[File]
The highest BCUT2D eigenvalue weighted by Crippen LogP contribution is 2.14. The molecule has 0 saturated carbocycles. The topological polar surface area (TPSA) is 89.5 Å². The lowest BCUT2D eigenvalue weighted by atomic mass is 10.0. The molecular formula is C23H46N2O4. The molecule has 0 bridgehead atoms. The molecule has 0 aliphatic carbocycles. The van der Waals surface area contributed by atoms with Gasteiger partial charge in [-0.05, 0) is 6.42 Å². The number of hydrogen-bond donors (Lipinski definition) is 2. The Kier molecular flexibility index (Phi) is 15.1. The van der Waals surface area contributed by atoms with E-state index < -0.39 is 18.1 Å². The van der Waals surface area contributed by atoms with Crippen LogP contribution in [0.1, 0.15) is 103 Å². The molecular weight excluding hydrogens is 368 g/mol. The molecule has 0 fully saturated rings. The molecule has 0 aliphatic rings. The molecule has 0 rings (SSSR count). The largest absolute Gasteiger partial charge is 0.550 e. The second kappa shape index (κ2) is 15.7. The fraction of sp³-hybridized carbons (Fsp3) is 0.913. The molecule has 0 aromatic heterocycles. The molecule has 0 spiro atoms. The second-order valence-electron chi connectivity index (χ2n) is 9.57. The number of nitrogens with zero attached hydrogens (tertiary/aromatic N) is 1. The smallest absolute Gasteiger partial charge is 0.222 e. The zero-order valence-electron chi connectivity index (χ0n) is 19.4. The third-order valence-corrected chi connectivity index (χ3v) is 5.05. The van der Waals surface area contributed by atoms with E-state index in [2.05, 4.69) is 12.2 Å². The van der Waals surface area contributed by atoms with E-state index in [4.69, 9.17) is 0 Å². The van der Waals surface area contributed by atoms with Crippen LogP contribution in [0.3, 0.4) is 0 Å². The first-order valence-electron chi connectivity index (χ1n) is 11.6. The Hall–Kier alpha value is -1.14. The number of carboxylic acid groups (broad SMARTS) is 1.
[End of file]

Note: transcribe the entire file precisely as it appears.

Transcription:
The highest BCUT2D eigenvalue weighted by Crippen LogP contribution is 2.14. The molecule has 0 saturated carbocycles. The topological polar surface area (TPSA) is 89.5 Å². The lowest BCUT2D eigenvalue weighted by atomic mass is 10.0. The molecular formula is C23H46N2O4. The molecule has 0 bridgehead atoms. The molecule has 0 aliphatic carbocycles. The van der Waals surface area contributed by atoms with Gasteiger partial charge in [-0.05, 0) is 6.42 Å². The number of hydrogen-bond donors (Lipinski definition) is 2. The Kier molecular flexibility index (Phi) is 15.1. The van der Waals surface area contributed by atoms with E-state index < -0.39 is 18.1 Å². The van der Waals surface area contributed by atoms with Crippen LogP contribution in [0.1, 0.15) is 103 Å². The molecular weight excluding hydrogens is 368 g/mol. The molecule has 0 fully saturated rings. The molecule has 0 aliphatic rings. The molecule has 0 rings (SSSR count). The largest absolute Gasteiger partial charge is 0.550 e. The second kappa shape index (κ2) is 15.7. The fraction of sp³-hybridized carbons (Fsp3) is 0.913. The molecule has 0 aromatic heterocycles. The molecule has 0 spiro atoms. The second-order valence-electron chi connectivity index (χ2n) is 9.57. The number of nitrogens with zero attached hydrogens (tertiary/aromatic N) is 1. The smallest absolute Gasteiger partial charge is 0.222 e. The zero-order valence-electron chi connectivity index (χ0n) is 19.4. The third-order valence-corrected chi connectivity index (χ3v) is 5.05. The van der Waals surface area contributed by atoms with E-state index in [2.05, 4.69) is 12.2 Å². The van der Waals surface area contributed by atoms with E-state index in [4.69, 9.17) is 0 Å². The van der Waals surface area contributed by atoms with Crippen LogP contribution in [0.3, 0.4) is 0 Å². The first-order valence-electron chi connectivity index (χ1n) is 11.6. The Hall–Kier alpha value is -1.14. The number of carboxylic acid groups (broad SMARTS) is 1.